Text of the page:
Marcia Hewitt: Well I was born and raised in Southern California. I used to think of myself as an American but have lived in Australia for 35 years. It is difficult for me to think of myself as “an Australian’ because to this day it is not clear to me what an “Australian” is. I mean I think of the Aboriginal people in my life as Australians so in that sense I could identify with Australians. But they aren’t considered ‘Australian ‘ either. Aboriginal people have to constantly state their Aboriginality and aren’t even in the debate as far as the definition of the word ‘Australian’. Since others are constantly identifying me as ‘other” (the American accent, what’s left of it) one never feels exactly like an Australian. But
I’m the parent of three Australian children...stereotypically looking blue eyed blondes. So that fact ties me to the cultural meme.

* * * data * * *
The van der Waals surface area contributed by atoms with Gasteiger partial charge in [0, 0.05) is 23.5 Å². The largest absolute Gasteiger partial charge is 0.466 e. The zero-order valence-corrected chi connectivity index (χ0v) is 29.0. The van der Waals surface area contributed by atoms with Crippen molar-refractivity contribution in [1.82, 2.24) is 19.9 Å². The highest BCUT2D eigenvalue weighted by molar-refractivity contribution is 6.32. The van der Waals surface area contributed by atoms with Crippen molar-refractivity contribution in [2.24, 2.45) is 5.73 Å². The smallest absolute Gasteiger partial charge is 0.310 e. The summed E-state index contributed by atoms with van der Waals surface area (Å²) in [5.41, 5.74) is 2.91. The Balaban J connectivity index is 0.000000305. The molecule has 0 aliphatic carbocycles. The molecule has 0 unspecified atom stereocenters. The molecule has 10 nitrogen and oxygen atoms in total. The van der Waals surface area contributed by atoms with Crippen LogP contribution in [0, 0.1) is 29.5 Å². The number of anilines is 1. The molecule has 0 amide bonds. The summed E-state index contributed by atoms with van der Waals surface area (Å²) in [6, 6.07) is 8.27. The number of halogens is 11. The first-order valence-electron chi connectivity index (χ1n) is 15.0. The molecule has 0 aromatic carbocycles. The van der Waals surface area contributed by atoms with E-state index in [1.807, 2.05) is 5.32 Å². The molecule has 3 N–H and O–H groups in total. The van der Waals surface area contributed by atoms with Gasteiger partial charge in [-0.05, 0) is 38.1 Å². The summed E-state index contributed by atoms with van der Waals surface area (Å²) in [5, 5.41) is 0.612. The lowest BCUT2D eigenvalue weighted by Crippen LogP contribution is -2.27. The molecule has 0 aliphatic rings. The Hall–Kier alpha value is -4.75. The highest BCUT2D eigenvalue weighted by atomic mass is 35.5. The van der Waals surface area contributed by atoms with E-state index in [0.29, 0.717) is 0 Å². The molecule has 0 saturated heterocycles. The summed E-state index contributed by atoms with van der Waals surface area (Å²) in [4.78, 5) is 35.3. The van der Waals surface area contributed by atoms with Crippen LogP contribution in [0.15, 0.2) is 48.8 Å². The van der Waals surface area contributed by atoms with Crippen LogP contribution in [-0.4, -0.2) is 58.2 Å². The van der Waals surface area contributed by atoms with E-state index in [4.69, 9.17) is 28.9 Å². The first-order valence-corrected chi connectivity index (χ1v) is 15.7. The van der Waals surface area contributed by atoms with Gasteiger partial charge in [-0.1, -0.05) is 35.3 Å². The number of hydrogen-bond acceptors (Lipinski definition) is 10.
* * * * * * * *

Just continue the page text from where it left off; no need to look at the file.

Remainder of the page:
Saskia is a published author in The Weighing of the Heart and UWA Magazine.
She writes:


Saskia Hewitt: I always say I’m an Australian. Sometimes in conversation it comes up that I have an American mother, so I say that. I sometimes say that I have been back to the States and met my mother’s side of the family. Actually sometimes I fill out forms and say I’m an American Jew on one side of the family.(laughs) A few times I have mentioned that my parents were ‘hippies’.

Gabriel Hewitt. “ I just say I’m Australian but yeah, sometimes I mention that I have an American mother, like if someone else says, yeah, they have a father or mother from somewhere else then I tell them.”

Marco Hewitt: “In actual fact, we have grown up with very little Filipino culture, apart from the food my mum cooks. None of us have ever lived in the Philippines or speak the language. The emotional ties I have with the Philippines I have had to build from scratch...yet I am still as much an outsider in the Philippines as I am in Australia. As such, I have chosen the cultural identity of a ‘global citizen”.